Tim Bajarin: Apple VR? Don’t hold your breath

“As most Apple watchers know, Cupertino tends to watch a new technology enter the market and study closely what type of interest and impact it has,” Tim Bajarin writes for PC Magazine. “Then, if it sees the technology has real demand, Apple introduces its own version, which can be tied to its large ecosystem of apps and services.”

“I believe that as Apple is eyeing VR, it’s viewing it as it did the early MP3 player market. While some early VR headsets are picking up steam with gamers and early adopters, I don’t believe this is a market in which Apple has a high interest,” Bajarin writes. “For one thing, these devices are not high volume. And at the low end, with the Samsung Gear VR, they are low quality.”

“As I look at what is in the market today, I really don’t believe that Apple will introduce a tethered solution or low-end headset powered by an iPhone. Rather, I think Apple should enter this market with a powerful, standalone device,” Bajarin writes. “I suspect Apple will need at least another one or two years to advance its A series processor before it can go in an Apple-acceptable VR headset.”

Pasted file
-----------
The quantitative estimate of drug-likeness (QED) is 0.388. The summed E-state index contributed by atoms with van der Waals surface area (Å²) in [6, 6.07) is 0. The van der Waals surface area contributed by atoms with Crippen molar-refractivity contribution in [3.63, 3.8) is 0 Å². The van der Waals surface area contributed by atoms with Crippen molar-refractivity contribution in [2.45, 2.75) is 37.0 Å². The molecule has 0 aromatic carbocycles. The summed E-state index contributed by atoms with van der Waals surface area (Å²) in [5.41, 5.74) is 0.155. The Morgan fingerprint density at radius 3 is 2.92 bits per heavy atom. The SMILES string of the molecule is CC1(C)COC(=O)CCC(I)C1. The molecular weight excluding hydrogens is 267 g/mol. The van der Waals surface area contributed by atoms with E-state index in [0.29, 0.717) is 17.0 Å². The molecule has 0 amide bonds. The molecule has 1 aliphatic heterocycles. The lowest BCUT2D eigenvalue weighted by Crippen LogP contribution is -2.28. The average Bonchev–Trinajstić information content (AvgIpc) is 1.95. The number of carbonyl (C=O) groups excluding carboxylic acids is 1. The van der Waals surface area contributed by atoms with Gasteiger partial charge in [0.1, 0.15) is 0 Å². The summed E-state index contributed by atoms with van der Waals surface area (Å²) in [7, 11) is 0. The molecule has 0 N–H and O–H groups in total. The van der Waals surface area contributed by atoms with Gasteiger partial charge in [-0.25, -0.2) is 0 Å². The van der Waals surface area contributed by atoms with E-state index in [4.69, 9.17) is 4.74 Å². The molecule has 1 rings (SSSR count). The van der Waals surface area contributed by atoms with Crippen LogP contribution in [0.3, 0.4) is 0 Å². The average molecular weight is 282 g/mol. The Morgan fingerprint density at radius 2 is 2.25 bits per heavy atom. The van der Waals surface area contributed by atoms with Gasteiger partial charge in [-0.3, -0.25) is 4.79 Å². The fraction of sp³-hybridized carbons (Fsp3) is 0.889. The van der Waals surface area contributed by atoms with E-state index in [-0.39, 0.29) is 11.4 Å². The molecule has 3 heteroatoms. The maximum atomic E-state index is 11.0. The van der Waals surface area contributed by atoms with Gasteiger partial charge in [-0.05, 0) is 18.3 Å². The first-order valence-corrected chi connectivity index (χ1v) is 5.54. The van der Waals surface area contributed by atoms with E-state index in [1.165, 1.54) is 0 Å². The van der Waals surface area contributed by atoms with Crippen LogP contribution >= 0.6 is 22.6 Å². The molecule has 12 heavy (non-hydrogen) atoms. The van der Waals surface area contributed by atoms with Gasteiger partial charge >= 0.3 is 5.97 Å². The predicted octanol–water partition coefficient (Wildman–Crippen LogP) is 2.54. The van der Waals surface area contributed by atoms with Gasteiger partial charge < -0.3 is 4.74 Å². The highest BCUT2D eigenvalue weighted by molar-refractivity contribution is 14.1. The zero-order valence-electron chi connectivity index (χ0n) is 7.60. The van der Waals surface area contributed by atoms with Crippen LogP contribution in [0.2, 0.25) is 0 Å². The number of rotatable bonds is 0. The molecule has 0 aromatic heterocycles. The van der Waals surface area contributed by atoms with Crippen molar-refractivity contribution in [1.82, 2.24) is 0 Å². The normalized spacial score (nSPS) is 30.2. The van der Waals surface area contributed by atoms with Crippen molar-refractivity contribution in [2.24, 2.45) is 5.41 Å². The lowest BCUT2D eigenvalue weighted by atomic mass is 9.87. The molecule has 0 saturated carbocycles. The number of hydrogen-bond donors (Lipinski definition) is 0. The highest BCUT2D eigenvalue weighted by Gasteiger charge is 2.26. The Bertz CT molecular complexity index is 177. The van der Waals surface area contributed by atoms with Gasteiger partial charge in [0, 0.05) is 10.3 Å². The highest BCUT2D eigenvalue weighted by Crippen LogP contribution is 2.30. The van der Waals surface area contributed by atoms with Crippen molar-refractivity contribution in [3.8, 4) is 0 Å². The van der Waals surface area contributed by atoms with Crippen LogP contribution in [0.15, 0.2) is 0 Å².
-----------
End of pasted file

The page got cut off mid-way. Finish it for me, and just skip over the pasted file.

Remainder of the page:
Read more in the full article – recommended, as usualhere.

MacDailyNews Take: Patience, Padawans.

Goldman Sachs: Virtual Reality not yet at Apple-like levels of refinement – June 30, 2016
Apple lives in a real world, not a virtual one – April 6, 2016
Why Apple should hold off on entering Virtual Reality – February 1, 2016


  1. He’s probably right, VR beyond gamers, has no market. Why would Apple waste their time? The devices are ugly, they are uncomfortable if worn for extended periods, IMHO….

  2. Well VR and AR are related technologies .
    And Tim Cook , at the latest conferance call , pointed out that Apple is very interested in this area and they are making major investments in it.

  3. For those interested, here is a niche use of similar technology. It applies AR technology to people afflicted with macular degeneration, creating an OLED video image that makes use of still working parts of the retina in order to provide improved vision.

    How Does eSight Work?

    When I first saw someone using these special ‘glasses’, I thought they were an AR obsessive. Nope, this is how they better see the real world.

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